At first glance, people think this diminishes free will but it does not. It is not a question of the will, it is a question of ability. In our depraved and sinful state, we do not have the ability to seek after God. Paul makes this quite clear:

as it is written: “None is righteous, no, not one; no one understands; no one seeks for God. All have turned aside; together they have become worthless; no one does good, not even one.”

Romans 3:10-12 ESV

Nobody does good. Nobody is righteous. Nobody seeks after God. That is a pretty clear statement. It is an absolute statement. And notice something, the text says as it is written. Why does it say this? Because this is not just the words of Paul. This is an Old Testament quote from Psalm 14 and Psalm 53.

So the idea of Total, or Radical, depravity is not a new one. It is clearly shown in Scripture. In fact, there are many more verses that speak to the depravity of man that we will not go into here.

But this should help us understand the plight of the unsaved. This should give us compassion and patience with them. We need to preach the Gospel with passion. But we should not get discouraged if there is not a response. We should not get frustrated if there is no response. We should continue to preach and to pray that the Holy Spirit will ignite the fire of the effectual call within that individual.

Is Baptism Part of Salvation?

I have heard it argued that people take the third chapter of John’s Gospel, the story with Nicodemus, and use it as a claim for baptism being necessary for salvation. The claim is that water birth in the chapter is actually baptism. However, a simple and logical look at the passage will show us that this is not the case at all. Let’s take a look at John 3:1-6


Now there was a man of the Pharisees named Nicodemus, a ruler of the Jews. This man came to Jesus by night and said to him, “Rabbi, we know that you are a teacher come from God, for no one can do these signs that you do unless God is with him.” Jesus answered him, “Truly, truly, I say to you, unless one is born again he cannot see the kingdom of God.” Nicodemus said to him, “How can a man be born when he is old? Can he enter a second time into his mother’s womb and be born?” Jesus answered, “Truly, truly, I say to you, unless one is born of water and the Spirit, he cannot enter the kingdom of God. That which is born of the flesh is flesh, and that which is born of the Spirit is spirit.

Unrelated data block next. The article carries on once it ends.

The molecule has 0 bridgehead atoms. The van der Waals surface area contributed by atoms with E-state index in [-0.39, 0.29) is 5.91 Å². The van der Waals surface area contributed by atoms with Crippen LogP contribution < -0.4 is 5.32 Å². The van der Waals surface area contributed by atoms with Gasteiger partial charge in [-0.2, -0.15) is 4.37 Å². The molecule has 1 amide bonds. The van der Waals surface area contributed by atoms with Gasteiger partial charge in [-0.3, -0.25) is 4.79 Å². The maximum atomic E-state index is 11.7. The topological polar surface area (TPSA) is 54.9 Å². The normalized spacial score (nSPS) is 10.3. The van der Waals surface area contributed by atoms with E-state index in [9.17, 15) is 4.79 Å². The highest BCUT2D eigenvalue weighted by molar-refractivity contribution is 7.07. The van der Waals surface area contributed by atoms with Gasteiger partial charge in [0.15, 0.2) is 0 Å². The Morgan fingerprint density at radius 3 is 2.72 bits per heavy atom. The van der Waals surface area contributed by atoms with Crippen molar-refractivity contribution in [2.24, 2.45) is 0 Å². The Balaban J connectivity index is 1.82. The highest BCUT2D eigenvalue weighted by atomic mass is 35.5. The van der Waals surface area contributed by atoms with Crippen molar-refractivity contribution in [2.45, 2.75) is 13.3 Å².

John 3:1–6, ESV

Verse 1: We are introduced to Nicodemus and that sets the stage for the conversation he is about to have with Christ.

Verse 2: Nicodemus is searching for truth and tells Christ he knows that He is of God.

Verse 3: Jesus said you cannot enter the Kingdom of God unless you are born again.

Now, we need to stop for a minute because this is key. Born again. Born a second time in some way. Nicodemus understood that Christ meant a second birth but he does not understand how this is possible which brings us forward.

Verse 4: Nicodemus, confused by the born again, asks if we are somehow to reenter the womb.

Verse 5: Jesus answers saying that you must be born of water and spirit.

Now, the spirit is the second birth, the water is clearly the first birth. That is the logical progression Jesus is following. Yes, Nicodemus, you were born the first time of water (womb) but this new birth, the born again, is a spiritual, not physical, birth.

Verse 6 further confirms this interpretation by saying flesh is born of flesh and spirit is born of spirit. Water is interchanged with flesh but spirit remains. Why? Because water is talking about physical birth, not baptism.

That is the full context and proper interpretation of this passage. It has nothing to do with baptism and baptism certainly is not required for salvation.

On Leaving This Life

This week we have been celebrating the life of a family member that has gone home to be with the Lord. I was able to speak at the funeral and remind people that being a good person, being loved by those around you, or being special, does not get you a ticket into Heaven. Only faith in Christ earns you that right.

It is through Christ alone that we are able to obtain salvation. There is no other way. You can’t get there by Allah, Buddha, the sun, or any other “god” or belief. You must have faith in Jesus Christ.